Years of monitoring its infrared with the Spitzer instrument reveal that it becomes 10 times brighter every 25.34 days, Gutermuth and colleagues say. This periodicity suggests that a companion to the central forming star is likely inhibiting the infall of gas and dust until its closest orbital approach, when matter eventually comes crashing down onto the protostellar "twins".
A new study concludes that 70 per cent of the dust that is found between the Sun and Mars comes from comets, 22 per cent is from asteroids and around seven and a half per cent comes from outside the solar system, dust from interstellar space.
A star thought to have passed the age at which it can form planets may in fact be creating new worlds. The disk of material surrounding the surprising star called TW Hydrae may be massive enough to make even more planets than we have in our own solar system.
They fit in your hand, weigh no more than a bag of sugar, yet fly in space and perform experiments. They are CubeSats, a new generation of miniature satellites. Now, ESA is looking for the best student-built CubeSats to launch into space.
Networks of narrow ridges found in impact craters on Mars appear to be the fossilized remnants of underground cracks through which water once flowed, according to a new analysis by researchers from Brown University.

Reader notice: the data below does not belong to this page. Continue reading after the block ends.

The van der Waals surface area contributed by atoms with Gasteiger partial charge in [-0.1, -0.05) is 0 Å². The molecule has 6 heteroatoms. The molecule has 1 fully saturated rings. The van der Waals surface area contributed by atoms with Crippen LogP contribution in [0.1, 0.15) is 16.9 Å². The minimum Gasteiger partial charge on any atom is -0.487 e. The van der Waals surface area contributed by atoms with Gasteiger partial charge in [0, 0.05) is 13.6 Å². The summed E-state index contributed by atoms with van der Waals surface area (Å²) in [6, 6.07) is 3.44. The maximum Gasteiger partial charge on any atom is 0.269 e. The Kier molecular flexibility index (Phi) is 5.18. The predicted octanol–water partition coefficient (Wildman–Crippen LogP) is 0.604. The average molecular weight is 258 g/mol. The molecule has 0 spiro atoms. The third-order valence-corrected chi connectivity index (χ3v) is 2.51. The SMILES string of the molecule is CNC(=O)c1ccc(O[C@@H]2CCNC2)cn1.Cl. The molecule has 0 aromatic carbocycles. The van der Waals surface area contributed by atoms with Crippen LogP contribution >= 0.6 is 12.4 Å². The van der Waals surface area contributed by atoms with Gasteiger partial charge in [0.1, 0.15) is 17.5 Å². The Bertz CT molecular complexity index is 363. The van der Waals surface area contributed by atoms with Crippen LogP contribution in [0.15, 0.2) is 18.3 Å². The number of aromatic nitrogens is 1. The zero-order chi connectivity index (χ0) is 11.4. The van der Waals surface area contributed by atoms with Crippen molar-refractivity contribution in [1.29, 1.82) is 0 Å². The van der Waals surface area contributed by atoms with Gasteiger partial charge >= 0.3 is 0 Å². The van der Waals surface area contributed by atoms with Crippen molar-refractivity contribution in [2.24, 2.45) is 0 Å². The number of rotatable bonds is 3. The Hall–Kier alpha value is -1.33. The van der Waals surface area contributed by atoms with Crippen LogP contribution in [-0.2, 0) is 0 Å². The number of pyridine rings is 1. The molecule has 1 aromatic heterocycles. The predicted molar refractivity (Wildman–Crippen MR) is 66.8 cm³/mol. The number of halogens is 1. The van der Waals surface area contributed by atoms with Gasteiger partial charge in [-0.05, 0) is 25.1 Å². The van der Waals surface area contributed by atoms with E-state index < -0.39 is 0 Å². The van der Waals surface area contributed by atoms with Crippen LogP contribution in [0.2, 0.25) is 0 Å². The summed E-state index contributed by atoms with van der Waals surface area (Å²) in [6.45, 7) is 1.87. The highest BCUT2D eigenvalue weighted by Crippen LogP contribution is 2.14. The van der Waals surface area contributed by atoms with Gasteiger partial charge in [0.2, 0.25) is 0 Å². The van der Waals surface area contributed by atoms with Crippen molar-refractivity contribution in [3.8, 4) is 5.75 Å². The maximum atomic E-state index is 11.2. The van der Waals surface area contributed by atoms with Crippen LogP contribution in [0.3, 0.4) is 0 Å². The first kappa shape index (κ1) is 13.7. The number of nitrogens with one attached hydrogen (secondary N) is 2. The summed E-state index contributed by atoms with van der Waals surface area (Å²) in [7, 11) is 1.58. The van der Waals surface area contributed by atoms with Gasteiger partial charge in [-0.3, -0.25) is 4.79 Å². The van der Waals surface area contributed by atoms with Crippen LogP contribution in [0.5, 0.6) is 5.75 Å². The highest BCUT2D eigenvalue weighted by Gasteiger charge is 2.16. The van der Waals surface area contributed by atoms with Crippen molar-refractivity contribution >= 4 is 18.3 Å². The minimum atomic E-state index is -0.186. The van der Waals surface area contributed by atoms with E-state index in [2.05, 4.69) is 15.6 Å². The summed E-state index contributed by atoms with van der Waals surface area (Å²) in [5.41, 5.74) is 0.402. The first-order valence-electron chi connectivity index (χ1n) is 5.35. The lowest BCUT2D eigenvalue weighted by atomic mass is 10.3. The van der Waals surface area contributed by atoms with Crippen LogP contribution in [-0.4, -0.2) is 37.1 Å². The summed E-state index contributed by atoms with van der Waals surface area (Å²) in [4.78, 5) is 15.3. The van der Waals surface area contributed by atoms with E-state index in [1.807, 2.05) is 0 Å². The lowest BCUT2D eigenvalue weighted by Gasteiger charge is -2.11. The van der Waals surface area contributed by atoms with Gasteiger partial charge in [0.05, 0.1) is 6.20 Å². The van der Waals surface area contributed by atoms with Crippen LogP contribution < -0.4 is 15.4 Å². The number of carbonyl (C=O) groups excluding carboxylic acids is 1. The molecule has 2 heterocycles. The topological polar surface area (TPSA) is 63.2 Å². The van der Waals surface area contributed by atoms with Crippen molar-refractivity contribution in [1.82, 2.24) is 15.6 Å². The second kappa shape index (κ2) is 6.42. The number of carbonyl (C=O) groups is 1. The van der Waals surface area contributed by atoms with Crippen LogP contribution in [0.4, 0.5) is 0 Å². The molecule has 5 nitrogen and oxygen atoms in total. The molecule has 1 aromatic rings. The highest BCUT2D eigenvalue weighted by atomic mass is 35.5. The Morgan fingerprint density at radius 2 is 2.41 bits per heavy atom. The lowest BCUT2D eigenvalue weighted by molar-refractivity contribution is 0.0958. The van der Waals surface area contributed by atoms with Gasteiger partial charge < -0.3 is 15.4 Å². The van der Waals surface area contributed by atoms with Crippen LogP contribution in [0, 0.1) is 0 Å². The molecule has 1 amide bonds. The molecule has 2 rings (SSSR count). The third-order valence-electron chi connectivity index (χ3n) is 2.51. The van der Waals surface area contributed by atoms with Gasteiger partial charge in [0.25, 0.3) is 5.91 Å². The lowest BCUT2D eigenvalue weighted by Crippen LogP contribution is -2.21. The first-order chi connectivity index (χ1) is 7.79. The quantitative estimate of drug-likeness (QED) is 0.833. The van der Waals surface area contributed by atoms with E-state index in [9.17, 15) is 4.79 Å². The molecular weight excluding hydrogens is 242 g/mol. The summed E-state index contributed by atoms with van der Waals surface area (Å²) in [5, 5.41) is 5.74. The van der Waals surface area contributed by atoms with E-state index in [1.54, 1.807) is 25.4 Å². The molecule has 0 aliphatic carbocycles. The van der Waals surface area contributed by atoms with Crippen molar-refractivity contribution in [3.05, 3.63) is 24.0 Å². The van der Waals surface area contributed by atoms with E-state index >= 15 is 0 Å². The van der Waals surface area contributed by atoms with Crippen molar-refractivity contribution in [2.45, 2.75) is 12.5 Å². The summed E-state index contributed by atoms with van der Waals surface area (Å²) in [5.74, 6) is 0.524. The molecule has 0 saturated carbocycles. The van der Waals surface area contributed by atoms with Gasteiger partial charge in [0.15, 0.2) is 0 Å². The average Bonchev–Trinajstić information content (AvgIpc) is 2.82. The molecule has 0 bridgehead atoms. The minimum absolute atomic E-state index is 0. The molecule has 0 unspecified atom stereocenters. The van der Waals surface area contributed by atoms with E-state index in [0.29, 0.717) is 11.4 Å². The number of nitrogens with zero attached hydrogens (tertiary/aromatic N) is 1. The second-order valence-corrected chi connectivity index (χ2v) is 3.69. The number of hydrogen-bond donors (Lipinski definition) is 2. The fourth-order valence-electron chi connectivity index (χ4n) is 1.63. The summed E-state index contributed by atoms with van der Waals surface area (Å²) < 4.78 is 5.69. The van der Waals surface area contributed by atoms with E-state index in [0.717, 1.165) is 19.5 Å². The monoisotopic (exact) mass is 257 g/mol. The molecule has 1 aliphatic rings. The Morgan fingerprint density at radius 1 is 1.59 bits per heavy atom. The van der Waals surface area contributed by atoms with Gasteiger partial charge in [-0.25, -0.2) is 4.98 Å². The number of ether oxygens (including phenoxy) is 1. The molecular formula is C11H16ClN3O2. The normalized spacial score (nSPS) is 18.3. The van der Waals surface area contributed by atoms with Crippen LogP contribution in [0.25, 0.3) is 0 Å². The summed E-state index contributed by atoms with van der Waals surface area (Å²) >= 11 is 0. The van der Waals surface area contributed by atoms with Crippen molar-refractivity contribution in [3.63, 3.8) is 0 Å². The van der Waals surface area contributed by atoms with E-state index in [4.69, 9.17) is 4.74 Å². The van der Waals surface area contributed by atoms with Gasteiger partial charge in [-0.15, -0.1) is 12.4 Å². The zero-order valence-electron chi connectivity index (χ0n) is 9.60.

The UNAWE (Universe Awareness) project is developing "Universe in a Box", a low-cost activity kit to help teachers introduce astronomy to their students. It provides both practical activities and the materials needed.
Initially only operable from a desktop computer, with the approach outlined in the study, THOR is now accessible online from NASA's Precipitation Processing System website. This allows researchers to remotely examine the 15-year archive of Tropical Rainfall Measuring Mission (TRMM) satellite data.
Pulsars - tiny spinning stars, heavier than the sun and smaller than a city - have puzzled scientists since they were discovered in 1967. Now, new observations by an international team make these bizarre stars even more puzzling.
A University of Alberta professor has revealed the workings of a celestial event involving binary stars that produce an explosion so powerful its luminosity ranks close to that of a supernova, an exploding star.